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June 01, 1984 - Image 19

Resource type:
Michigan Daily, 1984-06-01

Disclaimer: Computer generated plain text may have errors. Read more about this.

Thi Michigan daiily - ridoyJune 1,1984 - ge 19
Red on Blue: Berenson adds color,
hope to icers future

The new Wolverine hockey coach
shouldn't have much of a problem con-
vincing top prospects that Michigan.is a
place where they can start a long and
successful career in the sport. A perfect
example of such a story will be standing
right behind the bench.
Red Berenson first came to Ann Ar-
bor in 1958. One might think that it
would take a lot to bring a promising
young hockey player from Regina,
Saskatchewan all the way to southern
I wasn't planning to
leave (Buffalo) until
this came up. It came
down to (Michigan) is
the place I wanted to
- Red Berenson
Michigan to go to college. But Berenson
required no recruiting at all.
Michigan coach) Al Renfrew," said the
former center. "I wanted to go to the
best school I could play hockey at. This
is the best school I know of that plays
hockey. That will be my philosophy
Besides picking up a recruiting pitch,
Berenson got a business degree at the
University while playing his way to All-
American status twice. In 1962, he set
the Michigan record for most goals
scored in a season with 43 and cap-
tained the Wolverines to a third-place
finish in the NCAA tournament.
"He had tremendous ability and was
a superior leader," said Renfrew, who
stopped short of calling Berenson the
greatest player he'd ever coached. "His
ability to improve on things he couldn't
do was special.
"WHEN HE CAME here he couldn't
go to his-right. But then he developed I
think one of the best backhands in the
National Hockey League. That came from
hard work."
After leaving the ice at Michigan,
Berenson earned his MBA in only two
summers while embarking on an NHL
career that would continue for 16 years.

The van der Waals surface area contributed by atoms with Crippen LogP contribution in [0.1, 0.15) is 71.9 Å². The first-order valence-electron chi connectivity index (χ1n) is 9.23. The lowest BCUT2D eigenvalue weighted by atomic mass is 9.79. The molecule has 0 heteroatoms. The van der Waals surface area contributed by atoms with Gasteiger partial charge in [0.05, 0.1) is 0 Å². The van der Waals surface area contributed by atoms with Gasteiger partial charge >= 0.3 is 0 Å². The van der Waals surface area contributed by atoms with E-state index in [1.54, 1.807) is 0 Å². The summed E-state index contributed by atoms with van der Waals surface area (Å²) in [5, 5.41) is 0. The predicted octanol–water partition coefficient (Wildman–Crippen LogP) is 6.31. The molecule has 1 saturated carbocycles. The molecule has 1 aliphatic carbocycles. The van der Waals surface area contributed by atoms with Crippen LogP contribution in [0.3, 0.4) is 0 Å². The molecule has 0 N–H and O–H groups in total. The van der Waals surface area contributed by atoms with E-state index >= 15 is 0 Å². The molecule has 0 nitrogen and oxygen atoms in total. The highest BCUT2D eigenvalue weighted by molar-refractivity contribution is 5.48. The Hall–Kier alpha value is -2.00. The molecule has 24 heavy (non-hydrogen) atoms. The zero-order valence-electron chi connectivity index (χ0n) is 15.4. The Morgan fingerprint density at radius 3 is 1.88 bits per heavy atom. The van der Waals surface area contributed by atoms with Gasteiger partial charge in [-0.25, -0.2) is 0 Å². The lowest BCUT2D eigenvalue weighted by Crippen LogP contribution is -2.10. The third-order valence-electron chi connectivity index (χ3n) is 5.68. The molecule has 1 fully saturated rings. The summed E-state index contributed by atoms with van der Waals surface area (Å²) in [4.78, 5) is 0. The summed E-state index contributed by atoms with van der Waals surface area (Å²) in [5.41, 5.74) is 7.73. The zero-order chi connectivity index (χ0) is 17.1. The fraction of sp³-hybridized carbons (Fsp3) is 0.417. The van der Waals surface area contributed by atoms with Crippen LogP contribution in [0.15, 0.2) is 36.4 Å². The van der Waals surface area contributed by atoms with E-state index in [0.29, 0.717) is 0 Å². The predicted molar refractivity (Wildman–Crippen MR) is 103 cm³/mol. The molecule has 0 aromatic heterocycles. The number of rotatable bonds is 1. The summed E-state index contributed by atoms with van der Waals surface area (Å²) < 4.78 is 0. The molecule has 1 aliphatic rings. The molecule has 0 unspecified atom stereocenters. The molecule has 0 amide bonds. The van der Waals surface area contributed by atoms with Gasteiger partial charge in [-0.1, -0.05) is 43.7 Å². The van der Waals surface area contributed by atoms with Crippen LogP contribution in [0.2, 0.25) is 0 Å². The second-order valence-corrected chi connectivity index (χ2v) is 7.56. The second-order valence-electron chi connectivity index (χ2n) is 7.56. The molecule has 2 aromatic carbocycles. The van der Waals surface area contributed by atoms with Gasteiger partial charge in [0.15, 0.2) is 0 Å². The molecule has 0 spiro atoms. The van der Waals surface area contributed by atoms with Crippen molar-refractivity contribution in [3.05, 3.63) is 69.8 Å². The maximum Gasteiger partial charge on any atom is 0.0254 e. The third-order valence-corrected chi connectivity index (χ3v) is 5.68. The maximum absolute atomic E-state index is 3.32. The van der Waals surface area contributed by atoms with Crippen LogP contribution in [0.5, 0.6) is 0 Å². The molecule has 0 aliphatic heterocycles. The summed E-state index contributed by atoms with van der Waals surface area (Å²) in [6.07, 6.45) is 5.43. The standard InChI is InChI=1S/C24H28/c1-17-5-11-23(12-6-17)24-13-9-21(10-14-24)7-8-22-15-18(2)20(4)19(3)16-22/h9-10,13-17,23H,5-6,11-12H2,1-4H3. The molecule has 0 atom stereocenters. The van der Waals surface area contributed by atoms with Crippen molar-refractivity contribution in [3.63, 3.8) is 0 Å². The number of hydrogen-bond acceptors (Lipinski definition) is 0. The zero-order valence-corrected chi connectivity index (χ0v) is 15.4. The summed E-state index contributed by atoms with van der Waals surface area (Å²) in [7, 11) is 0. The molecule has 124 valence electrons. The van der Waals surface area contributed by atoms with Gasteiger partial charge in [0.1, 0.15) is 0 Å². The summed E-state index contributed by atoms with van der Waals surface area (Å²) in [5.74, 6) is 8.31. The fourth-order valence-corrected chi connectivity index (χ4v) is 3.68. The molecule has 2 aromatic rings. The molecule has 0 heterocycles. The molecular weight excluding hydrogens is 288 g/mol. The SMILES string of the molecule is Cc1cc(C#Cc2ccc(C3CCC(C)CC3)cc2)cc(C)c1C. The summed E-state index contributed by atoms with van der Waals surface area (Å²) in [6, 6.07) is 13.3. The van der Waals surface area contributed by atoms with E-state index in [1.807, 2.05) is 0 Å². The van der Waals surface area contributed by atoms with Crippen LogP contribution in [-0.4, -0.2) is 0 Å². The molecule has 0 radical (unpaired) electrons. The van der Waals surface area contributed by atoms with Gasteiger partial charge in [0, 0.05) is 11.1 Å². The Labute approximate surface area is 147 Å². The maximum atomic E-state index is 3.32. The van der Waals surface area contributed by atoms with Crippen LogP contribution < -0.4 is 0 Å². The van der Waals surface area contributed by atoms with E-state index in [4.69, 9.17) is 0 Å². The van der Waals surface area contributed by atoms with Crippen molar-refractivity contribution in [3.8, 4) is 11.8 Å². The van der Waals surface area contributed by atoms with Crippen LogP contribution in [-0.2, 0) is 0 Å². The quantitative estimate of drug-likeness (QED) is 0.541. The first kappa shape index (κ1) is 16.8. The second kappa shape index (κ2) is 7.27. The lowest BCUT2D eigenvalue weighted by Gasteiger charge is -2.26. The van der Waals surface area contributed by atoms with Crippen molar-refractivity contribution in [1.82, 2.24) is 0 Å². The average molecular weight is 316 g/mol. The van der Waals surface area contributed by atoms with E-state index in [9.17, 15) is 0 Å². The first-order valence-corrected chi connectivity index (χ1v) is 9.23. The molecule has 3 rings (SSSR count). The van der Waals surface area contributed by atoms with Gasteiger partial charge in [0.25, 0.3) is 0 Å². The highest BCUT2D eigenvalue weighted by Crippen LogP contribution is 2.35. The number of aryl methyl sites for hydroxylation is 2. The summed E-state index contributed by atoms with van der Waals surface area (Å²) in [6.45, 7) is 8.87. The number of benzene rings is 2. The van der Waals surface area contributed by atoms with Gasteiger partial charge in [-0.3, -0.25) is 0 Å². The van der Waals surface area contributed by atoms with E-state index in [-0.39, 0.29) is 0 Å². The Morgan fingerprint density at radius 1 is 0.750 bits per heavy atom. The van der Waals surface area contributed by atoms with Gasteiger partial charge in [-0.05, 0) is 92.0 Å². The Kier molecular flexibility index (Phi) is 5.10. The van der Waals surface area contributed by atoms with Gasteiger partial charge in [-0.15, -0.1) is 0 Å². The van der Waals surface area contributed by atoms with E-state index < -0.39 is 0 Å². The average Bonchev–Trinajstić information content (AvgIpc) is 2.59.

He played briefly for Montreal and
the New York Rangers before settling
in with the expansion St. Louis Blues.
Following a brief stint with the Red
Wings, Berenson returned to St. Louis
and ultimately became head coach of
the Blues in 1979. After one season at
the helm, he was given the opportunity
for the second time to coach at his alma
mater, the first coming in-'74 when
Renfrew stepped down.
"I CONSIDERED IT, but it just
wasn't feasible," said the 44-year old
father of four. "I always had a good
feeling about Michigan, but I was busy
with the NHL career."
So Berenson returned for another
season at St. Louis and led the Blues to
the best record in the team's history
and was named NHL coach-of-the-year.
But late into the next season he was
"The circumstances in St. Louis were
worse than I felt they were," said the
two-time Michigan most valuable

player. "I don't think we were as good
as our record showed (in '80-81) and we
didn't improve the next season. We had
an unhappy team training camp, they
were the same faces but different
"THAT YEAR WE struggled and I
knew the owners were concerned
because Ralston-Purina (the company
that owned the Blues) was losing
money. But Al Arbour told me you're
not a coach until you've been fired."
It looked like Berenson was in line for
a second shot at being an NHL coach
when he was hired as an assistant to
Scotty Bowman at Buffalo. As soon as
Bowman decided to give up coaching
and concentrate on being general
manager, Berenson was ready to fill in.
But before that could happen, Berenson
received another call from Don
Canham andthis time he couldn't say
"I wasn't planning to leave until this
came up," said Berenson, whose son
will be a freshman at the university .this
fall. "It came down to this is the place I
wanted to be. There is a better quality
of life here and I can get more out of
this job."
THE TRANSITION back to college
hockey should be easy for Berenson
because he already has the full support
of the players, fans and alumni who
have suffered through two straight nin-
th-place finishes.
"He feels like we all do about the
school," said Renfrew, who is now the
athletic ticket manager, "that's
something that we haven't had for
several years."

Bob Kalmbach
New Michigan hockey coach Red Berenson speaks at the press conference
last month announcing his appointment.


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